Spain’s Foreign Minister, José Manuel García-Margallo, is convinced that Gibraltar authorities will start negotiating a joint sovereignty agreement with Spain in March of next year, when Britain begins its formal exit from the European Union.
The minister made this assertion on Wednesday, after hearing Gibraltar Chief Minister Fabian Picardo say that Spain will “never get its hands” on the British Overseas Territory.
Gibraltarians will have to choose between “being British outside the EU or Spanish-British within the EU”
Speaking at the Fourth Commission of the United Nations General Assembly, which deals with decolonization issues, Picardo had stated: “No way, Jose! …[Spain] will never get its hands on our Rock,” in reply to a suggestion by the Spanish ambassador to the UN that co-sovereignty would be beneficial to Gibraltar’s economy once it is left out of the EU.
“Not my hands – I will put up the flag, and much sooner than Picardo thinks,” said García-Margallo on state broadcaster RTVE’s radio program La noche en 24 Horas.
The Spanish minister predicted that this flag could go up within the next four years. “They will understand that the sooner a solution is found, the better,” he said.
“The current solution is disappearing, and a new one must be found,” he added, in reference to the Trilateral Forum for Dialogue, a three-way platform for talks between Spain, the UK and Gibraltar that has been on hold for years.
“They’ve even studied the Greenland solution, and they will start to see a formula,” insisted García-Margallo, noting that Gibraltarians overwhelmingly voted against leaving the EU.
When Brexit becomes effective, Gibraltarians will have two choices: “Being British outside the European Union or Spanish-British within the EU.”
Spain’s offer includes letting Gibraltar access the EU domestic market, tearing down the border – la Verja – between both territories, granting residents dual citizenship, and letting them preserve their self-governing institutions. Spain and the UK would jointly manage issues of defense, foreign affairs, border control, immigration and asylum.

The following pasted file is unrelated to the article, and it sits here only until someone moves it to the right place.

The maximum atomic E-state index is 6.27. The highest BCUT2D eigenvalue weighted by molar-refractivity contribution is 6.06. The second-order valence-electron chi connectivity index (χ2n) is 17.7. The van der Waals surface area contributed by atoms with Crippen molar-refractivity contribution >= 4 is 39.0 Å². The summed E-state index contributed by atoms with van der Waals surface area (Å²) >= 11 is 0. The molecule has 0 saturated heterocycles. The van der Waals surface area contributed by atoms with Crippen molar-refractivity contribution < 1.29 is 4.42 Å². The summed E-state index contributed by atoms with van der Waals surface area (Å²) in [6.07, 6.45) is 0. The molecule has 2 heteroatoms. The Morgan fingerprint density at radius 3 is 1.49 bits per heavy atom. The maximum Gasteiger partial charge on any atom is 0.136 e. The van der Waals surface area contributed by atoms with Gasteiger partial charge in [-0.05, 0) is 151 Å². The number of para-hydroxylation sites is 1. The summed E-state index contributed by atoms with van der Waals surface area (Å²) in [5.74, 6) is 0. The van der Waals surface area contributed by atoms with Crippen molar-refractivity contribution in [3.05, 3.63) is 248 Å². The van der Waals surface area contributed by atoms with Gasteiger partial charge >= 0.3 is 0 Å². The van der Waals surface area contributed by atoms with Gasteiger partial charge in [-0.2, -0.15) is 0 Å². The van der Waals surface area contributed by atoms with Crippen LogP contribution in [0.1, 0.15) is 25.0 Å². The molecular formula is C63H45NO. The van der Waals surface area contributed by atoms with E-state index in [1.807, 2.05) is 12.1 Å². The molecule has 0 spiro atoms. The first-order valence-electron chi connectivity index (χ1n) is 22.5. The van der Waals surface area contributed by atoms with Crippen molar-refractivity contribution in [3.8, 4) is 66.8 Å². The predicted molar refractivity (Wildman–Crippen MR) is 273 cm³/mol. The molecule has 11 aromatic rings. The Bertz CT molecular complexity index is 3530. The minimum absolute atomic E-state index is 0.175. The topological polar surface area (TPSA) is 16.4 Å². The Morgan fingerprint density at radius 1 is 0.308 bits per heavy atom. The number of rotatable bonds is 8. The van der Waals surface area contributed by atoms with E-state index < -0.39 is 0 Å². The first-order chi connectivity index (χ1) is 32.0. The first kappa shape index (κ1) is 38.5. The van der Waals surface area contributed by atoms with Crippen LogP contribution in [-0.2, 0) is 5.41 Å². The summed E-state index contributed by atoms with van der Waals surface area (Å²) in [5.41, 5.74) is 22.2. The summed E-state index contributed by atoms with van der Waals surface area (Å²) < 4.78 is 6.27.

García-Margallo also underscored the benefits for workers on both sides of the border – not just Gibraltarians but the Andalusians living in Campo de Gibraltar (Cádiz).
English version by Susana Urra.
Centuries of dispute
Spain claims sovereignty over the Rock, which stands on the southernmost tip of the Iberian peninsula, but has been a British Overseas Territory since the signing of the Treaty of Utrecht 300 years ago.
The 1.2-kilometer frontier between Spain and Gibraltar was closed by dictator General Francisco Franco for most of the 1970s, and remained shut for several more years after his death in 1975.
But the UK government has made clear that it will not negotiate over sovereignty as long as Gibraltar’s people want to remain British.
Under the previous Socialist Party administration, Spain softened its stance, discussing other issues without bringing up sovereignty, while agreeing to give Gibraltar a voice in any talks with Britain over its status. But the conservative Popular Party government of Spanish Prime Minister Mariano Rajoy has taken a harder line regarding its claim on the territory.